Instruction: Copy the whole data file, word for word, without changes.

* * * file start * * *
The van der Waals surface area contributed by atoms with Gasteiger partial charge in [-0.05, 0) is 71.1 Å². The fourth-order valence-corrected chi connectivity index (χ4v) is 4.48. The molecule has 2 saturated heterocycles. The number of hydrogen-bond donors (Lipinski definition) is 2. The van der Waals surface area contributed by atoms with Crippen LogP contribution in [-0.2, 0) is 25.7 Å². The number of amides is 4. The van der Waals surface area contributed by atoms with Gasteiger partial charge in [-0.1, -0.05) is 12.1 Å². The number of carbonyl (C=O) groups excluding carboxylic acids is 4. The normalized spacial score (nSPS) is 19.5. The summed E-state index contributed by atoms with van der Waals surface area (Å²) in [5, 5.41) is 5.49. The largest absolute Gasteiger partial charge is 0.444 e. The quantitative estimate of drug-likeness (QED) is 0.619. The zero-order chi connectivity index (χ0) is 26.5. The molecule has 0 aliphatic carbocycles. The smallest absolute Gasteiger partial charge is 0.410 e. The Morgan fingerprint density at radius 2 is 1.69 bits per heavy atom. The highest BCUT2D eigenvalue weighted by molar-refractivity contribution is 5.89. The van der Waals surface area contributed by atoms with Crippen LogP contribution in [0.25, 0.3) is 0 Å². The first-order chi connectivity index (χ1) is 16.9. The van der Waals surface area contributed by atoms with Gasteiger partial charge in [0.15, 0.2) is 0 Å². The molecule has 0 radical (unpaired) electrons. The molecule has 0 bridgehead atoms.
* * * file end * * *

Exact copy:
The van der Waals surface area contributed by atoms with Gasteiger partial charge in [-0.05, 0) is 71.1 Å². The fourth-order valence-corrected chi connectivity index (χ4v) is 4.48. The molecule has 2 saturated heterocycles. The number of hydrogen-bond donors (Lipinski definition) is 2. The van der Waals surface area contributed by atoms with Crippen LogP contribution in [-0.2, 0) is 25.7 Å². The number of amides is 4. The van der Waals surface area contributed by atoms with Gasteiger partial charge in [-0.1, -0.05) is 12.1 Å². The number of carbonyl (C=O) groups excluding carboxylic acids is 4. The normalized spacial score (nSPS) is 19.5. The summed E-state index contributed by atoms with van der Waals surface area (Å²) in [5, 5.41) is 5.49. The largest absolute Gasteiger partial charge is 0.444 e. The quantitative estimate of drug-likeness (QED) is 0.619. The zero-order chi connectivity index (χ0) is 26.5. The molecule has 0 aliphatic carbocycles. The smallest absolute Gasteiger partial charge is 0.410 e. The Morgan fingerprint density at radius 2 is 1.69 bits per heavy atom. The highest BCUT2D eigenvalue weighted by molar-refractivity contribution is 5.89. The van der Waals surface area contributed by atoms with Crippen LogP contribution in [0.25, 0.3) is 0 Å². The first-order chi connectivity index (χ1) is 16.9. The van der Waals surface area contributed by atoms with Gasteiger partial charge in [0.15, 0.2) is 0 Å². The molecule has 0 radical (unpaired) electrons. The molecule has 0 bridgehead atoms.